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I believe your problem with the wasps and the black stuff are related, and by getting rid of the sooty mold (black stuff) it will solve your wasp problem. Your Crape Myrtle, more than likely, has an infestation of Crape Myrtle Bark Scale, a small insect that attaches itself to the tree and sucks the fluid out of the tree. As it feeds on the plant, the scale secretes honeydew, a sticky substance that accumulates on the limbs and on anything under the tree. This honeydew ferments and turns black. The wasps, along with other insects, feed on the honeydew, thus attracting the wasp to the tree. So, controlling the bark scale should also keep the wasps away. Here are a couple of the more common methods that are used to control the scale. One is an application of a horticulture oil while your tree is dormant. This method is more labor intensive and requires spraying the tree completely, making sure to get the spray into the crevices at the limb junctions. The second method is to drench the soil with a systemic product that is mixed with water and poured around the base of the tree. It will be absorbed by the roots of the tree and will move into the tree. There are also Granular types. This method is best applied as the tree begins to green up, usually around the first of April, and works for an entire year. Examples of these products are Bayer Tree and Shrub Concentrate (Imidacloprid) and Ortho Tree and Shrub Insect Control Granules (Dinotefuran). Always read and follow the label instructions of these products. Hope that helps - Allen
First, let's talk about what not to do. Many people plant Crape Myrtles in locations that, over time, become too large for that location. Then they top the tree, leaving unsightly stubs that, over time, create knots that produce numerous, weak new shoot growth. This causes stress to the tree, making it more vulnerable to pests and disease, along with the undesirable aesthetics it creates. Now, let us look at pruning your tree.
Here are a few things to consider when pruning:
Never remove more than 1/3 of the branches.
Use the 3-D’s when removing branches: Dead, Diseased and Damaged.
If the tree must be downsized, do a crown reduction, using reduction cuts rather than topping as I described earlier. By doing a crown reduction with reduction cuts, this will keep your tree more symmetrical and will maintain a normal appearance. Reduction cuts are made by moving down from the tallest limbs to a lateral limb (at least 1/3 the size of the limb you are cutting) and making your cut just above that limb. This will minimize new excessive growth, which causes weak limbs.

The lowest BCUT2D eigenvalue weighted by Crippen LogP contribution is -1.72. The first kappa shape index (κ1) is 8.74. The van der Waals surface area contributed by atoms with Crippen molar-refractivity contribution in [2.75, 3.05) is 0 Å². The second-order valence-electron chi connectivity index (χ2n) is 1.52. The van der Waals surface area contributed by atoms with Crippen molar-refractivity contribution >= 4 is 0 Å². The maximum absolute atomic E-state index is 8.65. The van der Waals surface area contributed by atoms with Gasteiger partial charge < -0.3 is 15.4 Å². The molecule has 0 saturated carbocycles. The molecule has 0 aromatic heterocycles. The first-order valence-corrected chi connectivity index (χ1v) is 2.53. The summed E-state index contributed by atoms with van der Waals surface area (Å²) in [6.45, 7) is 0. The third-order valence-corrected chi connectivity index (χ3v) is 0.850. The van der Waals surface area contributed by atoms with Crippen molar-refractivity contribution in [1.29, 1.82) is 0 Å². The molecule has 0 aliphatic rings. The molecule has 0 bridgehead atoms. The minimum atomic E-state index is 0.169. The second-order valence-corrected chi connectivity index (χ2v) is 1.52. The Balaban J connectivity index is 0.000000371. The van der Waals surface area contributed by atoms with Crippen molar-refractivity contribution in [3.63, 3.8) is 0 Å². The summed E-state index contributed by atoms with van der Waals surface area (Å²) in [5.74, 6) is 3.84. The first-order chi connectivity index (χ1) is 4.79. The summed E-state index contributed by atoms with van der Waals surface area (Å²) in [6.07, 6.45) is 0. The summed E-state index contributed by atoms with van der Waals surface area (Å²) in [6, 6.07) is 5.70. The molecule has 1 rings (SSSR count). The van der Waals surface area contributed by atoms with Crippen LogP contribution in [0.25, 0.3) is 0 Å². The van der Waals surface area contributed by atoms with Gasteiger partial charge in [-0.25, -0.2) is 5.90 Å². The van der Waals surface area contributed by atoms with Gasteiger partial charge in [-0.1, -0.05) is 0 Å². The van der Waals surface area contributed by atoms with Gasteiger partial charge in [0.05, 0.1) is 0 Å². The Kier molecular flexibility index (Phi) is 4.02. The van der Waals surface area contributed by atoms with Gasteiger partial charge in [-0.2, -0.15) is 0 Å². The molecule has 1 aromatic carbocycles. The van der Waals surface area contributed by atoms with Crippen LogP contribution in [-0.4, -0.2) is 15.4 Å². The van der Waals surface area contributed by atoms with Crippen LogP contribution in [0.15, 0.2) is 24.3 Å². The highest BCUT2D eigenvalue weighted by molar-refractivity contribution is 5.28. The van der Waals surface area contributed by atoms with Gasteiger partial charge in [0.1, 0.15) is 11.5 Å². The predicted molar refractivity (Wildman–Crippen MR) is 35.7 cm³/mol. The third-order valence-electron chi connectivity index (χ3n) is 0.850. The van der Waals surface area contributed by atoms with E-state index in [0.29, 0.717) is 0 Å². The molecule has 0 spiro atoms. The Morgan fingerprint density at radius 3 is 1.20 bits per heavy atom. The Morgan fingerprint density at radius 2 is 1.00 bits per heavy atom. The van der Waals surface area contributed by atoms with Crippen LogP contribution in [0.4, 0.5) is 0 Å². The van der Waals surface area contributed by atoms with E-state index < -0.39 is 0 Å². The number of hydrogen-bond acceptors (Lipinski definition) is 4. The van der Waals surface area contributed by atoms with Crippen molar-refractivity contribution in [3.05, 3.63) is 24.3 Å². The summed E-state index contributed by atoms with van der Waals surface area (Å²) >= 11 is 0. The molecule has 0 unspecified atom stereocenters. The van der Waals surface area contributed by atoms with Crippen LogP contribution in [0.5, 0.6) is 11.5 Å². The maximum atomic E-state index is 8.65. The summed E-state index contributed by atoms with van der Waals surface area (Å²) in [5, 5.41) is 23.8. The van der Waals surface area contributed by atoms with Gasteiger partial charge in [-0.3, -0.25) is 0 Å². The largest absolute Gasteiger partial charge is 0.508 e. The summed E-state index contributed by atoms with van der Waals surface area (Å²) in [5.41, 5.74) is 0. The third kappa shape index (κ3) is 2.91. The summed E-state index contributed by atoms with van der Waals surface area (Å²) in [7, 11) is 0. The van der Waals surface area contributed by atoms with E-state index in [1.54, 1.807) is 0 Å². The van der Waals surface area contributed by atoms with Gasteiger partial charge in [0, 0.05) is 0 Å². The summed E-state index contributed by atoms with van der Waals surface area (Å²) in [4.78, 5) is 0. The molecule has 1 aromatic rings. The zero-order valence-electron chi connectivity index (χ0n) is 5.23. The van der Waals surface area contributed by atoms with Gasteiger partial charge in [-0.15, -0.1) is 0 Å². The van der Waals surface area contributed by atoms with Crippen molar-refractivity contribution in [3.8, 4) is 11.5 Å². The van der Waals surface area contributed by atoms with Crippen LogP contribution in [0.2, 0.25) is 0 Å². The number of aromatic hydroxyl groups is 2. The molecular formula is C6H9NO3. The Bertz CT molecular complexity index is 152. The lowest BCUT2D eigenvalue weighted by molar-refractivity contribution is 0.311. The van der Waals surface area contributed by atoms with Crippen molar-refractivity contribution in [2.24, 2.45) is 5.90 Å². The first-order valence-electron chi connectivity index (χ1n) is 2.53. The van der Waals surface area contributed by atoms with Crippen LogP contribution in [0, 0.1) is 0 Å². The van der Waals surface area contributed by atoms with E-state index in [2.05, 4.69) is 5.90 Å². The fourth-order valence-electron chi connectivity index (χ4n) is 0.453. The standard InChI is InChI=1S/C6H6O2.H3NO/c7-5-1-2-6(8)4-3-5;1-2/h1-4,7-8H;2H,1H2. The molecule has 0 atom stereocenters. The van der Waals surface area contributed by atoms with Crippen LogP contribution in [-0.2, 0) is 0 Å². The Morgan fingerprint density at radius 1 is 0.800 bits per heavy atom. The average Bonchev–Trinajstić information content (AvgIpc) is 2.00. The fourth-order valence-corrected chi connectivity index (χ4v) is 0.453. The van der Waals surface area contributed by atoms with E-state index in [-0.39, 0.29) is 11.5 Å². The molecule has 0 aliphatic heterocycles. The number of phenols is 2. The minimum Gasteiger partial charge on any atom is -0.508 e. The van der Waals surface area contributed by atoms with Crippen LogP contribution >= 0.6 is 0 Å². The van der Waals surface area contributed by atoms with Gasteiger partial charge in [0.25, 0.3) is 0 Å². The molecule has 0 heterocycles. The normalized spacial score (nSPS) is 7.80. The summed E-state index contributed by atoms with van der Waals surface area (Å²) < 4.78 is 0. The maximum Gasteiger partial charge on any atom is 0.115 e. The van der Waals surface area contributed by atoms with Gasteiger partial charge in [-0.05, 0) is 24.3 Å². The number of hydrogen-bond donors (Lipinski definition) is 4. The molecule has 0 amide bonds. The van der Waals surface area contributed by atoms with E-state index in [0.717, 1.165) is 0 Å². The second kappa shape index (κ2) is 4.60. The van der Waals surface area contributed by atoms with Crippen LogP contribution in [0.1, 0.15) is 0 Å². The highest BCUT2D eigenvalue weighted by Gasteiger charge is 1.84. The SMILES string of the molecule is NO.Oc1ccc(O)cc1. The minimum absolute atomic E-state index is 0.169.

Heading cuts are the least desirable, and should only be used as a last resort when lateral limbs are not available. These are made by cutting the limb just above a node (i.e. - growing point). This will cause excessive growth, which is the reason it is not recommended.
Good Luck. Crape Myrtles actually require very little pruning when the right size tree is planted in the right place. There are numerous sizes of Crape Myrtles, all the way from a shrub that only gets a few feet tall up to the large varieties.
For more information, check out The City of Hot Springs Youtube for a video on pruning Crape Myrtles.
Following a significant storm event, it is very important to inspect your trees for any hazard that may have occurred. First, from a safe distance, look for any downed power lines or lines that may have limbs contacting them. Immediately contact the proper authorities and postpone the remainder of your tree evaluation until all utility work is complete.
Next, from a distance, inspect all sides of the tree while looking for any obvious damage to the crown, such as broken or hanging limbs. If no damage has occurred to the crown, move closer to the tree and examine the trunk to look for any cracks, both vertical and horizontal; also look for any lightning damage. If the tree is forked, look for stress cracks in the joint between the two forks.
The next area to inspect is the root zone. The roots are ultimately responsible for a tree’s structural stability. Examine the root plate to determine if the anchorage has been compromised. Look for heaving soil and roots around the tree, especially on the opposite side of any lean to the tree. Inspect the base of the tree for fungal fruiting bodies, as these are a sure sign of root rot. Root rot is a significant cause of tree failure, and can cause failure to a tree that otherwise looks healthy.
Finally, if damage has happened, evaluate the target area of any potential tree failure. People, buildings, utilities and vehicle-use areas should be considered when making your evaluation. If targets cannot be removed, block off the area to keep out pedestrian traffic until the hazard can be removed.
Damaged trees can be very dangerous to both people and property. Thus a qualified tree professional should be considered when working with any hazardous tree.